When slaying the behemoth is the easy part…


The Goldman Sachs Group Inc CEO David Solomon has apologised to Malaysians for the role of one of his former bankers in the 1Malaysia Development Bhd (1MDB) scandal.

CNBC quoted Solomon as saying: “It is very clear that the people of Malaysia were defrauded by many individuals, including the highest members of the prior government.”

In what seems to be an admission of Goldman Sach’s culpability, Solomon was further quoted as saying: “Tim Leissner, who was a partner at our firms, by his own admission was one of those people,” adding, “For Leissner’s role, we apologise to the Malaysian people.”

One of the highest member of the “prior government” Datuk Seri Mohd Najib Razak, who is facing some 30 charges over the 1MDB scandal, has reportedly placed the blame squarely on Goldman Sachs, saying that the investment bank’s role was to preserve the country’s sovereign wealth interest. Najib was further quoted as saying that “consequently, Goldman Sachs would have to take responsibi- lity over its dereliction”.

It must be quite frustrating for Najib’s supporters, who seem to have enjoyed quite a good run in the past couple of months, almost able to convince some segments of the Malay community that Najib is a victim of slander in the 1MDB scandal. Suddenly, the likes of Solomon comes along to cast doubt on their narrative.

There’s not much that Pakatan Harapan leaders can do in dealing with the attempt to whitewash Najib’s involvement in the 1MDB scandal as the matter is in the courts and the long wait for the trial to start had been spun to support the narrative of Najib being slandered.

To make matters worse are the high cost of living, some clueless members of the Cabinet and — perceived or otherwise — ineffective policies, lack of investment, non-business friendly stance and unemployment.

Then, there is a growing sense of divide with hardline Malay Muslim groups growing bolder in their pronouncements and, intentionally or otherwise, baiting chauvinists on the other end of the spectrum to react.

Indeed, the goodwill for the new government is thinning fast and the only good thing going for Pakatan Harapan is that the Opposition is amenable to Najib.

Such is the space given to Najib by the Opposition that some of his supporters are looking at him making a return as the prime minister.

The charges and the 1MDB scandal, no matter how big the expose and damaging, do not seem to perturb them and Najib so much so that his detractors have even wondered if there is no sense of shame or dignity left.

Then again, shame and dignity have proven to be commodities.

With that, the nation continues to live from one end of the stick to another — wondering when it will be able to get out of the economic uncertainties and, at the same time, facing a political entity they thought they had trapped and caged only to discover it has returned and on the prowl, albeit clumsily.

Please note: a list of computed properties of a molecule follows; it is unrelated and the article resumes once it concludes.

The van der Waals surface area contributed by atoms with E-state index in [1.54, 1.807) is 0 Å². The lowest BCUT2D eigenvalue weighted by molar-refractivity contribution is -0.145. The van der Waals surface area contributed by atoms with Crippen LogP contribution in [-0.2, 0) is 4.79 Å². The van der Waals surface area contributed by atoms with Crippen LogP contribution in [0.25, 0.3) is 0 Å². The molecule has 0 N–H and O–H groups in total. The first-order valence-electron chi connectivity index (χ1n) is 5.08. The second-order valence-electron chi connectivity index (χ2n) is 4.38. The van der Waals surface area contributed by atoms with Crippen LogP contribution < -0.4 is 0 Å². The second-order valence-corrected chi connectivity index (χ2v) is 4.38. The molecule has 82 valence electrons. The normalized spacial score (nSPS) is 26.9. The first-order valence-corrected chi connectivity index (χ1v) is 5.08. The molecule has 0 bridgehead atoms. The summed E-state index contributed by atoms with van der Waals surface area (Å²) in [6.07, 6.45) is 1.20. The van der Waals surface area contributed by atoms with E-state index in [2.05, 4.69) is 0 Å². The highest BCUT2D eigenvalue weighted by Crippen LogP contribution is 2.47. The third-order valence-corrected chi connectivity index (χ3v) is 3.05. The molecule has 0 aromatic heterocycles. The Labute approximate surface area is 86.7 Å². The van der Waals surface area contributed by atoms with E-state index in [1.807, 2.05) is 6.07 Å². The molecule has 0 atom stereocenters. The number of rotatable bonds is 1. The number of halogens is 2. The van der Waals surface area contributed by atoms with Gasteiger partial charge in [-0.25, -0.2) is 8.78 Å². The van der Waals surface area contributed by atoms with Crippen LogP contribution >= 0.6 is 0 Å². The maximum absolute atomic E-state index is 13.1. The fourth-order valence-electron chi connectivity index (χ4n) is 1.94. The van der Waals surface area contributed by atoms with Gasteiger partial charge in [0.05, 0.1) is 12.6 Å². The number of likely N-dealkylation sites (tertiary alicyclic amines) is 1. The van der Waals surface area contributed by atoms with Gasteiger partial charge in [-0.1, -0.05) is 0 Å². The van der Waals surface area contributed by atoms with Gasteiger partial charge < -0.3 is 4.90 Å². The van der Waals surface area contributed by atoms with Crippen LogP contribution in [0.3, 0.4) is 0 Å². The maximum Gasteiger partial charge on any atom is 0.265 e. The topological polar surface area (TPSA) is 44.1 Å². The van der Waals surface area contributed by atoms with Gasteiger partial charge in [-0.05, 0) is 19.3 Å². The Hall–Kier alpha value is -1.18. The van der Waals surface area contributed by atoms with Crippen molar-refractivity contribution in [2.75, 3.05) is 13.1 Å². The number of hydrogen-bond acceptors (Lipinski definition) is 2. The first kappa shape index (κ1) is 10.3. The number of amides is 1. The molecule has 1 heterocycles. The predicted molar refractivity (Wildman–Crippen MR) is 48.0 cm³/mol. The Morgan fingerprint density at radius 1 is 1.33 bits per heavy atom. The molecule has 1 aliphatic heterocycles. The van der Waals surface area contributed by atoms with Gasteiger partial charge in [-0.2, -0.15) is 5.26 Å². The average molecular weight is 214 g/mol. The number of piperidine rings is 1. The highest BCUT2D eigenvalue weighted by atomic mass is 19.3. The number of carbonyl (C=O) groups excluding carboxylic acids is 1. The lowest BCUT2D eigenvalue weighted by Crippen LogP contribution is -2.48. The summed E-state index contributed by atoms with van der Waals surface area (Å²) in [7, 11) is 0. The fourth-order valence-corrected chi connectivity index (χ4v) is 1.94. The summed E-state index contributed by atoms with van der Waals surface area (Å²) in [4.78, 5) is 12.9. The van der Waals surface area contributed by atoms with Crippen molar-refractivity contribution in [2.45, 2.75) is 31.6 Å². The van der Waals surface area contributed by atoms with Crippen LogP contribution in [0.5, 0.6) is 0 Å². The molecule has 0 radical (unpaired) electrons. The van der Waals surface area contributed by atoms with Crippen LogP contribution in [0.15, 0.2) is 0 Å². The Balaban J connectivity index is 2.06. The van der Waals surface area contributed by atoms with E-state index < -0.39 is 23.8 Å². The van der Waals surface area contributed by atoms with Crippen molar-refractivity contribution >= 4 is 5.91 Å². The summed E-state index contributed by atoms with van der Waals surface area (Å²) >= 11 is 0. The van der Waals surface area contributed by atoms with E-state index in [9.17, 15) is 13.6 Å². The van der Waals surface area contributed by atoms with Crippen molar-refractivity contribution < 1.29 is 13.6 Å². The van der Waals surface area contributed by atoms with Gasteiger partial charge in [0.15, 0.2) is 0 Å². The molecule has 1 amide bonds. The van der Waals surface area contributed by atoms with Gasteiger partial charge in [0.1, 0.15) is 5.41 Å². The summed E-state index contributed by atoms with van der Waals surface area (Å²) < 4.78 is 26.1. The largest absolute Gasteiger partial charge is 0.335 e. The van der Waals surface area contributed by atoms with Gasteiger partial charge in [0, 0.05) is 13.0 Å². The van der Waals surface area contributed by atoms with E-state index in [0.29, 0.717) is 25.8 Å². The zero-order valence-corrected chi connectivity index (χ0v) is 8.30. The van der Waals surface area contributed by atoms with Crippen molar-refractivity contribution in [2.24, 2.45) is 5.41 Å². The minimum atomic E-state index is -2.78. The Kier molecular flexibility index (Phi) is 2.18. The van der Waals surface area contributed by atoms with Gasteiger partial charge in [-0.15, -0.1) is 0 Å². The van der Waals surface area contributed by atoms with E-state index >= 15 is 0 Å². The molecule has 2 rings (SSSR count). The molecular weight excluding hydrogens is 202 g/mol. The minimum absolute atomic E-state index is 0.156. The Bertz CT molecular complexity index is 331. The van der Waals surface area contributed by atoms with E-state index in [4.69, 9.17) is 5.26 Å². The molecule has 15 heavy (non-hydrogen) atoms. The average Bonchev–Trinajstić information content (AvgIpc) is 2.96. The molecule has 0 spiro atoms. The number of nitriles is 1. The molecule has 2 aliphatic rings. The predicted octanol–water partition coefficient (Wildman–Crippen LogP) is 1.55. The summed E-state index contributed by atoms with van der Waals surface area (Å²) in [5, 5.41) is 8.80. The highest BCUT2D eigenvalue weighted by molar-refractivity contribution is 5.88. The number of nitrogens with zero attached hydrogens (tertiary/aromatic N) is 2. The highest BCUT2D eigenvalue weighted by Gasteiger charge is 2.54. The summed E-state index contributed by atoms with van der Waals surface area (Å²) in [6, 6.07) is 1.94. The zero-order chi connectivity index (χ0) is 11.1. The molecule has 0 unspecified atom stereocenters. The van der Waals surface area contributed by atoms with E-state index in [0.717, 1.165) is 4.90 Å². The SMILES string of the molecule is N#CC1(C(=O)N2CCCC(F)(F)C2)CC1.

Of course, once the trials start, hopes are high that all the plunderers will be further exposed and pay for their crimes, unless the courts decide otherwise.

That adds to the uncertainties and, compounded by the current unsavoury economic conditions, the sense of desperation and helplessness makes haste into the midst.

On the sidelines, the Cameron Highlands by-election is fast being turned into a yardstick of national sentiment.

With Umno taking over the seat from MIC and PAS not participating, but instead is supporting Umno, the political divide is further defined with a simplistic narrative — Umno and PAS for the Malays and Muslims and Pakatan Harapan is only good for the non-Malays and the liberals, whatever that means.

Whatever semblance of national camaraderie shared during the May 9 polls, which brought an end to the Barisan Nasional behemoth, is now threatened to be shredded and replaced with an amalgamation of hardline racial politics.

Even though in truth Cameron Highlands does not represent the national political landscape or demographics, a victory for the Opposition will revitalise the plan to have a union of sorts between Umno and PAS and, this time, more publicly.

It was attempted during the last general election but the lukewarm response, if not outright opposition, from the PAS grassroots led to the idea being placed in the backburner.

Pundits mostly agreed that Umno’s decision to place an Orang Asli/Malay candidate may very well be the winning factor; PAS support is likely to seal the victory and leaders of Pakatan Harapan have accepted that the battle for Cameron Highlands is an uphill task.

For the first time since May 9, Pakatan Harapan has its back to the wall and a defeat, though it may not unravel all that the ruling coalition has achieved since then, it is going to burst its bubble.

Pakatan Harapan and level-headed Malaysians may not like the idea that not winning Cameron Highlands (note: it was won by Barisan Nasional in the last election) will embolden hardline racial politics.

Slaying the behemoth on May 9 was only the beginning. And yes, winning the polls was the easy part.

  • Shamsul Akmar is the editor at The Malaysian Reserve.